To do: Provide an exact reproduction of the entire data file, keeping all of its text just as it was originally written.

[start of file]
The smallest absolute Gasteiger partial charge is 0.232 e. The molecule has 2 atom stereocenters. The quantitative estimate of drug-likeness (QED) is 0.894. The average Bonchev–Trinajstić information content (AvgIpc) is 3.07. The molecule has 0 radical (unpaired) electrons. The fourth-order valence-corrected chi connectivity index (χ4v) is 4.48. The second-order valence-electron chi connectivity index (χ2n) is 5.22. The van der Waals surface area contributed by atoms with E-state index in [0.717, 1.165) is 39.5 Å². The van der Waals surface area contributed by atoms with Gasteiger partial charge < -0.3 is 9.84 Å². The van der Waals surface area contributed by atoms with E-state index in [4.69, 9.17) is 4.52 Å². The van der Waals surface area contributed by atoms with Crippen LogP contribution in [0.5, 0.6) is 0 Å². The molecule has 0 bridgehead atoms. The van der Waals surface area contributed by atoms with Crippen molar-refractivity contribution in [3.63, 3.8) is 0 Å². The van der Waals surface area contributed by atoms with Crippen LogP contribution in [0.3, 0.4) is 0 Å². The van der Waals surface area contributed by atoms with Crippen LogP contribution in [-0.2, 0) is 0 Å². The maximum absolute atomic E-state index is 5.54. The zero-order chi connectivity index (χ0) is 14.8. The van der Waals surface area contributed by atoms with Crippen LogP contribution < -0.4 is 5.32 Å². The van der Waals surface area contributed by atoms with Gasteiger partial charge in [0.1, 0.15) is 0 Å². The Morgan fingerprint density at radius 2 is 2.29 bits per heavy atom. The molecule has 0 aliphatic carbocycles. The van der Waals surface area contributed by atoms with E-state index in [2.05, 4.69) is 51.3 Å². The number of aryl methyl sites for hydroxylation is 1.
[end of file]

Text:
The smallest absolute Gasteiger partial charge is 0.232 e. The molecule has 2 atom stereocenters. The quantitative estimate of drug-likeness (QED) is 0.894. The average Bonchev–Trinajstić information content (AvgIpc) is 3.07. The molecule has 0 radical (unpaired) electrons. The fourth-order valence-corrected chi connectivity index (χ4v) is 4.48. The second-order valence-electron chi connectivity index (χ2n) is 5.22. The van der Waals surface area contributed by atoms with E-state index in [0.717, 1.165) is 39.5 Å². The van der Waals surface area contributed by atoms with Gasteiger partial charge < -0.3 is 9.84 Å². The van der Waals surface area contributed by atoms with E-state index in [4.69, 9.17) is 4.52 Å². The van der Waals surface area contributed by atoms with Crippen LogP contribution in [0.5, 0.6) is 0 Å². The molecule has 0 bridgehead atoms. The van der Waals surface area contributed by atoms with Crippen molar-refractivity contribution in [3.63, 3.8) is 0 Å². The van der Waals surface area contributed by atoms with Crippen LogP contribution in [0.3, 0.4) is 0 Å². The van der Waals surface area contributed by atoms with Crippen LogP contribution in [-0.2, 0) is 0 Å². The maximum absolute atomic E-state index is 5.54. The zero-order chi connectivity index (χ0) is 14.8. The van der Waals surface area contributed by atoms with Crippen LogP contribution < -0.4 is 5.32 Å². The van der Waals surface area contributed by atoms with Gasteiger partial charge in [0.1, 0.15) is 0 Å². The Morgan fingerprint density at radius 2 is 2.29 bits per heavy atom. The molecule has 0 aliphatic carbocycles. The van der Waals surface area contributed by atoms with E-state index in [2.05, 4.69) is 51.3 Å². The number of aryl methyl sites for hydroxylation is 1.